Sunday night at the Punchline is showcase night. Fifteen different comics get up, all doing 5-7 minutes each, except for the headliner, who goes longer. Last night, there were sixteen comics, because Dave Chappelle stopped by.
The headliner was cut short, and the host announced a "surprise guest". When they heard who it was, the crowds erupted. Dave walked to the stage, flanked by a cameraman and a minor security detail that was pointing out cell phone cameras in the crowd like Secret Service agents spotting handguns. A few enthused patrons gave Dave a standing ovation, which looks strange in a comedy club.
(Digression: It's really weird that they need to actively prevent cell phone photography of Chappelle, as if fans can't truly appreciate seeing Dave without preserving the moment forever with a crappy, low-resolution camera photo.)
Dave got up and proceeded to do his five-minute "set" entirely in a made-up language that made him sound like a Star Wars cantina patron. It was reminsicent of the Gibberish expert improv game, only without the translator. (Sample joke: "Tatanga bah? Shatanga banga tatang!") The crowd went from excited, to expectant, to confused, still waiting for the moment when Dave would revert back to English and deliver the sure-to-be-hilarious punchline that would explain the whole thing. That didn't happen. Just before he got off, Dave asked the crowd, "Awkward, isn't it?" Then he said, "That's the point," dropped the mic on the ground, and walked off.
It was indeed awkward, especially as actor-comedian Greg Edwards returned to the stage to close the show. It was awkward again when Dave walked back up to the stage to explain that he'd just seen Apocalypto, and that he "just wondered whether that would work for comedy". Then Greg sheepishly climbed back up to the stage to close the show for the third time, like the champ that he is.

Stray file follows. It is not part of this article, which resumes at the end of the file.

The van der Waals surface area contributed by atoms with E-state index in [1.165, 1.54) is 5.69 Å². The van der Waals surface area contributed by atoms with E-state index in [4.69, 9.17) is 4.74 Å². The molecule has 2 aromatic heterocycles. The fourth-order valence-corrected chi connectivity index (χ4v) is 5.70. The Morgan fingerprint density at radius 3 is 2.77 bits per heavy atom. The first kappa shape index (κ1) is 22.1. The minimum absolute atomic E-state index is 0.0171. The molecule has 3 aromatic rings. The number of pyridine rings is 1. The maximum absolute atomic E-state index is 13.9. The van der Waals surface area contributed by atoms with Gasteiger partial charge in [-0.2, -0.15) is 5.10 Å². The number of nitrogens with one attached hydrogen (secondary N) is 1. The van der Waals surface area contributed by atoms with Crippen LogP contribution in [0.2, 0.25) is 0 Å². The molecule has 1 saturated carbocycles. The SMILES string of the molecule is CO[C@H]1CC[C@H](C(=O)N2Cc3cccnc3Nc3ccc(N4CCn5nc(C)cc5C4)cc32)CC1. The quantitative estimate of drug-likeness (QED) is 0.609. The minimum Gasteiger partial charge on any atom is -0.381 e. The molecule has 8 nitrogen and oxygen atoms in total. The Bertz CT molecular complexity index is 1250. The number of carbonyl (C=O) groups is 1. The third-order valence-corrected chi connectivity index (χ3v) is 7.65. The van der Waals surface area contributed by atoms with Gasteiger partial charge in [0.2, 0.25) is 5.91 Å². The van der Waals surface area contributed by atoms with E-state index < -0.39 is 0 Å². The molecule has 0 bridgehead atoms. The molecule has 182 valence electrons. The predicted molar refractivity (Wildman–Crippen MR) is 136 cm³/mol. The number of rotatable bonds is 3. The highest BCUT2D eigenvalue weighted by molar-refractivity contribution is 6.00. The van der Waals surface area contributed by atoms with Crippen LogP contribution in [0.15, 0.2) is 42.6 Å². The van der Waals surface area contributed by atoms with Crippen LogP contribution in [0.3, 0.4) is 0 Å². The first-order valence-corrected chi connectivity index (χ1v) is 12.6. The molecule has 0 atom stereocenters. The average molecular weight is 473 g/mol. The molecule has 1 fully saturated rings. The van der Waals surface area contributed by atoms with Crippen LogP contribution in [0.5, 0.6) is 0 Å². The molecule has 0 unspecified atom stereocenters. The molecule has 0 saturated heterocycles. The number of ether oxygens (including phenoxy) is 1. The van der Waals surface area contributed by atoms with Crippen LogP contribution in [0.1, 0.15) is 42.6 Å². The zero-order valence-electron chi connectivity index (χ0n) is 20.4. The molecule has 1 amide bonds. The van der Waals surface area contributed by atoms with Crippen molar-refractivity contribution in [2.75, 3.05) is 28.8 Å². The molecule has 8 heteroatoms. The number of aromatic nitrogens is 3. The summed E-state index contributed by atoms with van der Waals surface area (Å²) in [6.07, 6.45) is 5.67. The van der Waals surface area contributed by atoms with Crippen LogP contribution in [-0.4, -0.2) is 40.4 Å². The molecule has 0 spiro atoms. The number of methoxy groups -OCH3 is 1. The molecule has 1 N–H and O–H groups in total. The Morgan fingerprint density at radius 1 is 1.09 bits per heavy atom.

I have a few opinions about this. First, I enjoy it when things are intentionally disappointing. The crowd thought they'd lucked into a random Chappelle appearance, and quickly went from surprised euphoria to extreme disappointment. People were willing to go a long way with his gibberish stuff, which shows you what kind of pinnacle Chappelle has reached in the comedy world. The crowd still laughed sporadically during his completely English-free bit, and I have no doubt that they would have given him more slack if he'd dragged the bit out longer.
Andy Kaufman would have been proud. However, I was glad to be a comic sitting in the back, and not a regular audience member. I'm pretty sure Andy Kaufman's gags were funnier if you were watching the audience, and not trying to be entertained by Andy himself. Maybe Dave was just seeing how far he could push it. Maybe he lost a bet. Maybe he won a bet. Maybe it was all for YouTube.
From everything I hear, Dave Chappelle is very generous to other comics, and a very valuable asset to the Punchline, and the SF comedy scene in general. At this point, he can do whatever he wants. My only objection is that, before Chappelle made his appearance, it was a very strong Sunday showcase, maybe the best I'd ever seen. Nearly every comic did well, some as well as I'd ever seen them do. But after the Chappelle gibberish set, no one went home talking about Moshe Kasher's killer set, or Clinton Jackson's great routine about grocery lines. For better or for worse, the night was defined by the five minutes of Dave talking goofy at the end. Shatanga banga, bitch!